Always Bet on Indie – Our Predictions for the IGF 2012 Awards

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Posted January 19, 2012 - By Rob Manuel


It has begun. The 2012 IGF finalists have finally hit the web. and I must say that it’s a Who’s Who of the indie gaming world. This year, each of the games ran a gambit of trials to earn its prestigious position with each category judged by its own committee of experts. Every game listed here impressed the very best in the fields of visual art, design, audio, and other developers who represent the best of what indie games have to offer. Just getting nominated from among hundreds of other entries is truly an honor, and I congratulate each of the developers that made it into the competition this year.

As with last year, there’s nothing that celebrates the spirit of the IGF like putting a little money on the line. For each of the seven categories, I go through to give you a little analysis and predict the winner. If you want to hedge your bets, I present a second option for those of you looking to beat the spread. To be a real winner, I suggest that you go to each of the links provided, watch the videos, and support the indie scene by buying these great titles. It’s not every day that you get to play some of the best games in the industry or peak into the future of game development. IGF represents the best in creativity, experimentation, storytelling, and some of the most fun your have in the digital world. Good luck to all the developers when the IGF presents the awards during the Independent Game Summit (March 6th - 7th).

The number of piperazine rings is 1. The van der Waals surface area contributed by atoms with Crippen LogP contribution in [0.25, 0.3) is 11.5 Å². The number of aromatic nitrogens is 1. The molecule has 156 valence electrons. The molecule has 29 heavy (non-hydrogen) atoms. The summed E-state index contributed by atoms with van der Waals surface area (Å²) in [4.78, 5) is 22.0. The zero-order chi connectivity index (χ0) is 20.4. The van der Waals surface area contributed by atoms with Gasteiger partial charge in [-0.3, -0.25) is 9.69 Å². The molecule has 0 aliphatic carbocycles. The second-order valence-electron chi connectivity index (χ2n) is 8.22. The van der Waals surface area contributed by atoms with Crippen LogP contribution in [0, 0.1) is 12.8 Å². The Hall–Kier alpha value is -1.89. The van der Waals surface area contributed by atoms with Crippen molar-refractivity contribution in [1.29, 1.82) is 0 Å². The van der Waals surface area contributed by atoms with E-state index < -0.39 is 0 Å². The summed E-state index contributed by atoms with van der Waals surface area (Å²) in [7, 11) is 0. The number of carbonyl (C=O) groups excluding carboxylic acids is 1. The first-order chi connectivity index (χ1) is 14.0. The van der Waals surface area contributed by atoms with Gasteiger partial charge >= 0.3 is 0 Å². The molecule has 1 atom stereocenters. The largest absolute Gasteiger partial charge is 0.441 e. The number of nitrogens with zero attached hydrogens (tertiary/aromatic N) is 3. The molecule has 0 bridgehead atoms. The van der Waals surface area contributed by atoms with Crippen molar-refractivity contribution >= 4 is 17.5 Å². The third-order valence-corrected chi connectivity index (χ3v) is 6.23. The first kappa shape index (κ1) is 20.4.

Dear Ester

Excellence In Visual Art

Botanicula (Amanita Design)

Dear Esther (thechineseroom)

Lume (State Of Play Games)

Mirage (Mario von Rickenbach)

Wonderputt (Damp Gnat)

More than just a pretty face; developers use art to develop, support, and relay essential information to the player. When a beautiful hillside equates to a programmer’s sleepless night working diligently on code, every visual choice means something. This year’s picks focus on visuals as a way to tell a deeper story. Lume takes paper characters and places them in a hyper-realistic word to convey a sense of fantasy in a story bound to real world environmental problems. A game like Mirage, on the other hand, uses it dream-like visuals to represent the senses of your character and how they perceive the world. Sometimes the right look or the right color is all you need to tell the right story.

The Pick: Dear Esther